—John Olson, Design Editor

Colonial Saw Co. 781-585-4364,

Lie-Nielsen 60-1⁄2 rabbeting block plane

no. 1-60-1-2-R

Photo of Lie-Nielsen 60-1⁄2 rabbeting block plane

Best role: Trimming rabbets or wide dadoesor grooves

Because the blade spans the plane body's full 1-3⁄4" width, it cuts right up to a shoulder like a shoulder plane, but with the low cutting angle of a block plane. That helps prevent tear-out while providing a wide cut. The nicker scores the wood ahead of the blade for a clean shoulder. I use this plane nearly every day.

—Kevin Boyle, Senior Design Editor

Lie-Nielsen 800-327-2520,

Forrest box-joint blade set

no. FJ08242
Freud set, no. SBOX8

Photo of Forrest box-joint blade set

Best role: Box joints

I use box joints in a lot of projects because they're strong and attractive, especially when made with contrasting wood species. I like to cut box joints on the tablesaw using a shop-made jig screwed to my miter gauge. The flat-ground teeth on these blade sets create square-bottom slots in 1⁄4" or 3⁄8" widths with no gaps or tear-out. And I never have to guess at the blade setup when returning to it later.

—Bob Hunter, Tools Editor

Forrest 800-733-7111,

Freud 800-334-4107,

Leigh 24" dovetail jig

no. D4R Pro

Photo of Leigh 24" dovetail jig

Best role: Half-blind and through-dovetails, box joints

Although selling for a premium price, the Leigh D4R Pro creates three different kinds of joints, providing a more reasonable cost per joint. It might look intimidating, but the detailed owner's manual walks you through each step with great clarity. Even when I don't use it for months, I can come back to it and make perfect-fitting dovetail joints in minutes. And my favorite feature—the movable fingers that allow for variable spacing—makes it easy to customize the joint to the project, rather than having to design project parts to match the fixed spacing on most dovetail jigs.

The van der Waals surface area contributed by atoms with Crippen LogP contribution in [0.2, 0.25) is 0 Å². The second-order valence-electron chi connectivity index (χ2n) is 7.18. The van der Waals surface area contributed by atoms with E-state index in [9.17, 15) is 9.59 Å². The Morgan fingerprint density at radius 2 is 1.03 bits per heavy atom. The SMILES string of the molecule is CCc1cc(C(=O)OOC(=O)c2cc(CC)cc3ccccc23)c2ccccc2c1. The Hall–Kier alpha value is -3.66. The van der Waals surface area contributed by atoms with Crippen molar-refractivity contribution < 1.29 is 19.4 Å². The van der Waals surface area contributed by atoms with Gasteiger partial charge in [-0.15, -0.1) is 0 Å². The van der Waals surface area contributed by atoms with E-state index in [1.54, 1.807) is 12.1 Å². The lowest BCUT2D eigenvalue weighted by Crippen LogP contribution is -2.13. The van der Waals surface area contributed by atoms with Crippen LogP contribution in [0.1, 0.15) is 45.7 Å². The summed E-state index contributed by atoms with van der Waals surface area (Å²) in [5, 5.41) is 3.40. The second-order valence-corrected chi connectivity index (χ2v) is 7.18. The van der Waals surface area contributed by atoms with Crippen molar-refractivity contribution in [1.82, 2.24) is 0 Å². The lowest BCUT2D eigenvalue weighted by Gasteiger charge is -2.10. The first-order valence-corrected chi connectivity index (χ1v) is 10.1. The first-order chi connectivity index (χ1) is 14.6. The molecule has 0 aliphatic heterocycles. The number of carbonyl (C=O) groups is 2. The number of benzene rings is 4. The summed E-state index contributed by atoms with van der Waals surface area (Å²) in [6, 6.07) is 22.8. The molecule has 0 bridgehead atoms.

—Bob Hunter, Tools Editor

Leigh Industries 800-663-8932,

Festool Domino Joiner

no. DF 500 Q-Set

Photo of Festool Domino Joiner

Best role: Any loose-tenon joint

The Domino works like a hybrid of a biscuit joiner and plunge router: Its spinning spiral bit moves side-to-side as you plunge it into the workpiece, resulting in a smooth-walled mortise. With it, I create matching mortises in both workpieces, then glue in a domino-shaped loose tenon to get a joint with nearly the strength of a mortise-and-tenon joint, but made with the ease of a biscuit joint. It's my go-to tool when I want the strength of a true mortise-and-tenon joint but want to do it quickly. The tool comes with a 5mm-diameter bit, which suffices for small projects and thin stock; I recommend buying the accessory 6mm, 8mm, and 10mm bits as well if you make furniture. The included fences and guides prove helpful when lining up cuts. (Domino tenons sell separately. You can also make your own.)